More questions. More help. Introducing Mastering Table Topics Second Edition.

How not to be an “Ugly American”…when abroad

US Passport

“Ich bin ein Amerikaner. Wo ist eine Starbucks?”

I’m about to take my first international trip. So, I can no longer say that I’m one of the majority of Americans who don’t have a passport. The need not to be an “Ugly American” is even more important when you’re a guest in another country. As Americans, we want to make a good impression on our hosts and represent our nation well. It’s also a safety issue: Standing out too much as Americans can make us targets for crime and violence.

The rules I gave for not being an “Ugly American” at home apply when abroad, with some additional guidelines when we are the guests.

Learn Metric

In the 1970s, the United States tried to convert to the metric system. In some ways, we have. We use liters to buy bottled water, soft drinks, wine, and car engines. We run races in kilometers (the K in a 5K). Dosages for medicine and nutrients are in milligrams. If you own firearms, your ammunition may be in millimeters.

Working with the rest of the metric system isn’t that hard if you use a few rules of thumb:

  • A centimeter is about 2/5 of an inch.
  • A meter is about a yard.
  • A kilometer is about 5/8 of a mile.
  • A kilogram is about 2 pounds.
  • A liter is about a quart.
  • In temperature, 10C is about 50F, 20C is about 70F, and 30C is about 90F.

Learn the Language

English is not a universal language. Even in countries where English is spoken, people have different accents and colloquialisms that may make their English hard for you to understand. So, you need to learn the native language, even if it’s English.

If the native language is not English, learn a few basic greetings, numbers, days of the week, and — most importantly — “Where is the toilet?” You can pick up more vocabulary as you look at packaging in stores, read menus and signs, and ask people for help. If they see you’re making an effort, they will probably be willing to help you. Be patient as they try to explain. You are the one with the problem because you didn’t learn their language before coming. Be appreciative of their help.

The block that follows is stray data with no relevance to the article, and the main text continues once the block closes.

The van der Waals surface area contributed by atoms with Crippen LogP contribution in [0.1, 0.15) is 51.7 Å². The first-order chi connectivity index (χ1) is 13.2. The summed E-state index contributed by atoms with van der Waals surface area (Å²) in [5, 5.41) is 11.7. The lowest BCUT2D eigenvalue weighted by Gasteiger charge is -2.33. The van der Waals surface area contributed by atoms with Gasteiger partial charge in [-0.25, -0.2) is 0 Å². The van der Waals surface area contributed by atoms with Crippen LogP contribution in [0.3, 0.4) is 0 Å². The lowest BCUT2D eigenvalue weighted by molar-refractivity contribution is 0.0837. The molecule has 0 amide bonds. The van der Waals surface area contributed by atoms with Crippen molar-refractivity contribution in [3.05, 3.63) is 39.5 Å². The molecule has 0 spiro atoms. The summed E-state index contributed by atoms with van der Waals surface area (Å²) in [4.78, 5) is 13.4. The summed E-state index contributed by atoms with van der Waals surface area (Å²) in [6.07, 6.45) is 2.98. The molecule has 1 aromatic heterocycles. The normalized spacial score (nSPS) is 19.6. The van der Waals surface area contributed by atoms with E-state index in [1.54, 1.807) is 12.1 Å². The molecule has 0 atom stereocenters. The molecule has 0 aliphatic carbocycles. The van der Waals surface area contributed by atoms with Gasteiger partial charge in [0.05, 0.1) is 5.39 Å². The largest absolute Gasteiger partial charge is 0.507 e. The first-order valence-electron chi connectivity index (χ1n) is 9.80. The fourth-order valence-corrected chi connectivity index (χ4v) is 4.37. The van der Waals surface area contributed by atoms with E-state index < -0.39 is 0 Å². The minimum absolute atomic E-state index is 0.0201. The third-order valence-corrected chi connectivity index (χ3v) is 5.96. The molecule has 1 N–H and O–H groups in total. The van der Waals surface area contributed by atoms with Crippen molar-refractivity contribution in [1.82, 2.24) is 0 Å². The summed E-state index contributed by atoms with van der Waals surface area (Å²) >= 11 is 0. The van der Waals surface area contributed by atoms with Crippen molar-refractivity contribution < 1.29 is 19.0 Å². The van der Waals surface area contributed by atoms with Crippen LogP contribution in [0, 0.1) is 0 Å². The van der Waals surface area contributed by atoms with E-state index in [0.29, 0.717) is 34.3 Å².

Learn the Customs (Especially the Taboos)

Spend some times learning the customs of the place you are visiting. For example, how do you hold a knife and fork? Do you tip, and how much? How do you present and accept business cards? Simple things show that you’ve spent time learning about a place and that you want to respect your hosts.

You need to avoid cultural taboos, especially since some of them can get you arrested. Pay close attention to rules on gift-giving for business trips, appropriate clothing, and when you’re traveling as a couple (especially LGBT couples), appropriate displays of affection.

Don’t Look or Act Like an Ugly American

Leave your patriotic t-shirts, NFL jerseys, and MLB baseball caps at home. Don’t talk about how much better food, cars, traffic, people are back in the good ol’ USA. Don’t talk about how we saved their country in World War II. Don’t eat all your meals at McDonald’s (or go there once and try things that are not on the American menu). Don’t bug the Queen’s Guard at Buckingham Palace. Don’t act like a drunken jerk at Oktoberfest.

The purpose of travel is to experience the world from other people’s eyes, to immerse ourselves in a different culture, and see ourselves as citizens of the world. Mark Twain may have acted like an ugly American at times in The Innocents Abroad, but he concluded, “Travel is fatal to prejudice, bigotry, and narrow-mindedness, and many of our people need it sorely on these accounts.” Bon voyage.

Comments are closed.